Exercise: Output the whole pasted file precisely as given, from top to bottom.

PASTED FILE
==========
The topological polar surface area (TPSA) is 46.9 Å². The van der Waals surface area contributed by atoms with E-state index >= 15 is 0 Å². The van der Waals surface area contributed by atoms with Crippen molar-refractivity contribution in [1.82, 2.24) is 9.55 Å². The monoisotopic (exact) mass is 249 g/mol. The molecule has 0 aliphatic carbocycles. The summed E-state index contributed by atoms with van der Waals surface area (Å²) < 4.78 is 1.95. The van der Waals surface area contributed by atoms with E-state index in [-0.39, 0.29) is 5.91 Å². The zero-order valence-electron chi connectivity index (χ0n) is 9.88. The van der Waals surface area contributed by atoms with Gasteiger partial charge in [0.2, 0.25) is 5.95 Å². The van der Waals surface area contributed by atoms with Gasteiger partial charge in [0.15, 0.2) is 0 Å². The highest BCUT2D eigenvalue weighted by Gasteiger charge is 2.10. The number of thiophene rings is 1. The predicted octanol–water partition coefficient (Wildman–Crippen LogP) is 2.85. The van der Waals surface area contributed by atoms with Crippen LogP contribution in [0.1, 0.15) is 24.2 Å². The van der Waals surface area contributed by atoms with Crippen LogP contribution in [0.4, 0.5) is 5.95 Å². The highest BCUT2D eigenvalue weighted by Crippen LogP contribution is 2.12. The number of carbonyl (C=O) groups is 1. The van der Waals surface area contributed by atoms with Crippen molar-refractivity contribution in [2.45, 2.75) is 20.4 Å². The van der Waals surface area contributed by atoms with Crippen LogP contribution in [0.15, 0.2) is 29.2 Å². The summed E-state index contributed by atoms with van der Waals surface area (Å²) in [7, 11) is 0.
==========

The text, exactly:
The topological polar surface area (TPSA) is 46.9 Å². The van der Waals surface area contributed by atoms with E-state index >= 15 is 0 Å². The van der Waals surface area contributed by atoms with Crippen molar-refractivity contribution in [1.82, 2.24) is 9.55 Å². The monoisotopic (exact) mass is 249 g/mol. The molecule has 0 aliphatic carbocycles. The summed E-state index contributed by atoms with van der Waals surface area (Å²) < 4.78 is 1.95. The van der Waals surface area contributed by atoms with E-state index in [-0.39, 0.29) is 5.91 Å². The zero-order valence-electron chi connectivity index (χ0n) is 9.88. The van der Waals surface area contributed by atoms with Gasteiger partial charge in [0.2, 0.25) is 5.95 Å². The van der Waals surface area contributed by atoms with Gasteiger partial charge in [0.15, 0.2) is 0 Å². The highest BCUT2D eigenvalue weighted by Gasteiger charge is 2.10. The number of thiophene rings is 1. The predicted octanol–water partition coefficient (Wildman–Crippen LogP) is 2.85. The van der Waals surface area contributed by atoms with Crippen LogP contribution in [0.1, 0.15) is 24.2 Å². The van der Waals surface area contributed by atoms with Crippen LogP contribution in [0.4, 0.5) is 5.95 Å². The highest BCUT2D eigenvalue weighted by Crippen LogP contribution is 2.12. The number of carbonyl (C=O) groups is 1. The van der Waals surface area contributed by atoms with Crippen molar-refractivity contribution in [2.45, 2.75) is 20.4 Å². The van der Waals surface area contributed by atoms with Crippen LogP contribution in [0.15, 0.2) is 29.2 Å². The summed E-state index contributed by atoms with van der Waals surface area (Å²) in [7, 11) is 0.